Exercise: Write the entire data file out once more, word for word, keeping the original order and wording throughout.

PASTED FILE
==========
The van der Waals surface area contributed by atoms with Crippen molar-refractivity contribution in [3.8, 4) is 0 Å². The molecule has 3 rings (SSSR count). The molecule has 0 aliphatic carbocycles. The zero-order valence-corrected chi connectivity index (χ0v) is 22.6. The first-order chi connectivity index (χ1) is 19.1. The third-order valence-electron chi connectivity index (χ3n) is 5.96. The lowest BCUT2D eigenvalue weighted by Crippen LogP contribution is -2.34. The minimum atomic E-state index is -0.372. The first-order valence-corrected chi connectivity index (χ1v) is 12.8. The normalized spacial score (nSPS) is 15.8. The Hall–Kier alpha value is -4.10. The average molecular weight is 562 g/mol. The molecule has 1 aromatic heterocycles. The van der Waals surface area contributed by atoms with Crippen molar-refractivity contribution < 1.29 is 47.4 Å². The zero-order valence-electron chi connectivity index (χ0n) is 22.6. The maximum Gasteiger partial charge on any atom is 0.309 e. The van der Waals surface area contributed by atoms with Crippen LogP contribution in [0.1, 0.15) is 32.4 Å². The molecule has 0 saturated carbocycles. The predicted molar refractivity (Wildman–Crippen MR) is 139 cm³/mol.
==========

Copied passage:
The van der Waals surface area contributed by atoms with Crippen molar-refractivity contribution in [3.8, 4) is 0 Å². The molecule has 3 rings (SSSR count). The molecule has 0 aliphatic carbocycles. The zero-order valence-corrected chi connectivity index (χ0v) is 22.6. The first-order chi connectivity index (χ1) is 19.1. The third-order valence-electron chi connectivity index (χ3n) is 5.96. The lowest BCUT2D eigenvalue weighted by Crippen LogP contribution is -2.34. The minimum atomic E-state index is -0.372. The first-order valence-corrected chi connectivity index (χ1v) is 12.8. The normalized spacial score (nSPS) is 15.8. The Hall–Kier alpha value is -4.10. The average molecular weight is 562 g/mol. The molecule has 1 aromatic heterocycles. The van der Waals surface area contributed by atoms with Crippen molar-refractivity contribution < 1.29 is 47.4 Å². The zero-order valence-electron chi connectivity index (χ0n) is 22.6. The maximum Gasteiger partial charge on any atom is 0.309 e. The van der Waals surface area contributed by atoms with Crippen LogP contribution in [0.1, 0.15) is 32.4 Å². The molecule has 0 saturated carbocycles. The predicted molar refractivity (Wildman–Crippen MR) is 139 cm³/mol.